Is it possible to make trading profits with dividends? Normally, dividends tend to be largely value neutral for investors. Dividend is paid out of profits and to that it is seen as partial liquidation of net worth. What the investor gains as dividend, they normally tend to lose in terms of value. But then dividends are not just about the actual dividend declaration but also about the expectations. That makes a major difference. There are 4 ways in which you can make the best of dividend announcements.
Betting on better than average dividends
Valuations are not determined by the actual dividend declared but by the actual dividend vis-à-vis expected dividends. For example, if a company has typically paid out 40% of par value as dividends and this year it increases its dividend payout to 50%, that is positive for the price. That is where the actual dividends versus the anticipated dividends make a difference to the price. Cash market traders can position themselves long on stocks where the dividend payout is expected to go up as this is considered to be price accretive.
Betting on bottoming of dividend yields
Dividend yield is defined as the dividend paid as percentage of the stock price. For example if a share quoting at Rs.100 and it pays Rs.5 as dividend, then the dividend yield is 5%. Historically, stocks tend to bottom out at around 4-5% dividend yield except in case of extremely cyclical sectors. In such cases, traders can position themselves to trade long when the dividend yield touches this range. This is an indicator that normally works to perfection since sustainable dividend is the best hedge against price fall.
Using dividends for arbitrage
This is a slightly more interesting way of playing the dividends. Let us first focus on what is arbitrage; of course we are referring to cash futures arbitrage. In this case, you buy in the cash market and sell equivalent quantity in futures. That means trades will have to happen in lot sizes or multiples thereof. Futures are at a premium to the spot and this profit can be locked in because on the F&O expiry day, they will expire at the same price. How do dividends fit in here?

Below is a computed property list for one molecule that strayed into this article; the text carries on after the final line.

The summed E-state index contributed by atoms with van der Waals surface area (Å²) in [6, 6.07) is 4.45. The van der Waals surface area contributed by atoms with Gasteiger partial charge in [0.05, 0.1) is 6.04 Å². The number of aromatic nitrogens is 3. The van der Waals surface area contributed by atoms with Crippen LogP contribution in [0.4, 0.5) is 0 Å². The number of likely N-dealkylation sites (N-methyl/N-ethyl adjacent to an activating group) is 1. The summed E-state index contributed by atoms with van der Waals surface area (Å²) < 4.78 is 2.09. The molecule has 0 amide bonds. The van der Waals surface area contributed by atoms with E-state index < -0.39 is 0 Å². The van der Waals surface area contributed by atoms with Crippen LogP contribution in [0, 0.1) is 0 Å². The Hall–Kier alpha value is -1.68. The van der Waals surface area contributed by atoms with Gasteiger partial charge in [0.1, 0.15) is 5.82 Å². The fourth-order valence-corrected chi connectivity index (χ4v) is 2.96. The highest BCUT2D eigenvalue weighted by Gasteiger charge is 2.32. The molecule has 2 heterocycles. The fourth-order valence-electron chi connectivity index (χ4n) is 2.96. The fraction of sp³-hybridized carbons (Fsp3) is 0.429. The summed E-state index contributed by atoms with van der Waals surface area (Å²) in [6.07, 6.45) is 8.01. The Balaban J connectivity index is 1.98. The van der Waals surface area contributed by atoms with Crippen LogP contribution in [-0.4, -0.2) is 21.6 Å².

The holder of the cash market position earns dividends so the arbitrage spread will automatically adjust for dividends. If you are anticipating higher dividends on a stock then you can create arbitrage at a much lower spread and much more easily in the market since you expect the dividends to compensate for the lower spreads. This is a window of opportunity that traders can use to create arbitrage positions before the market moves in and prices the spread away.
Using dividends for futures trading
Remember that dividends are not paid on futures but only on cash market holdings. However, future prices do get affected because when spot prices fall, the futures fall too. For traders there is an important thing to remember about dividends and when to trade for dividends on futures and options. Let us look at two different scenarios.
- When the dividend declared by a company is less than 10% of the price of the stock, then it is classified as ordinary dividends. In such cases, the exchange does not make any adjustment and the market makes the adjustment to the price. In such cases, you can look to trade price movements as a result of dividends.
- However, such a move can backfire if you try trade in case of extraordinary dividends. When the dividend paid is more than 10% of the price of the stock, it is classified as extraordinary dividends. This includes special dividends declared from time to time also. In the case of extraordinary dividends, the adjustment is made by the exchange and the strike price of options is reduced accordingly, one needs to structure trades appropriately.
The moral of the story is that dividends do offer an opportunity to structure specific trades for your unique needs. The ball is entirely in the court of the trader.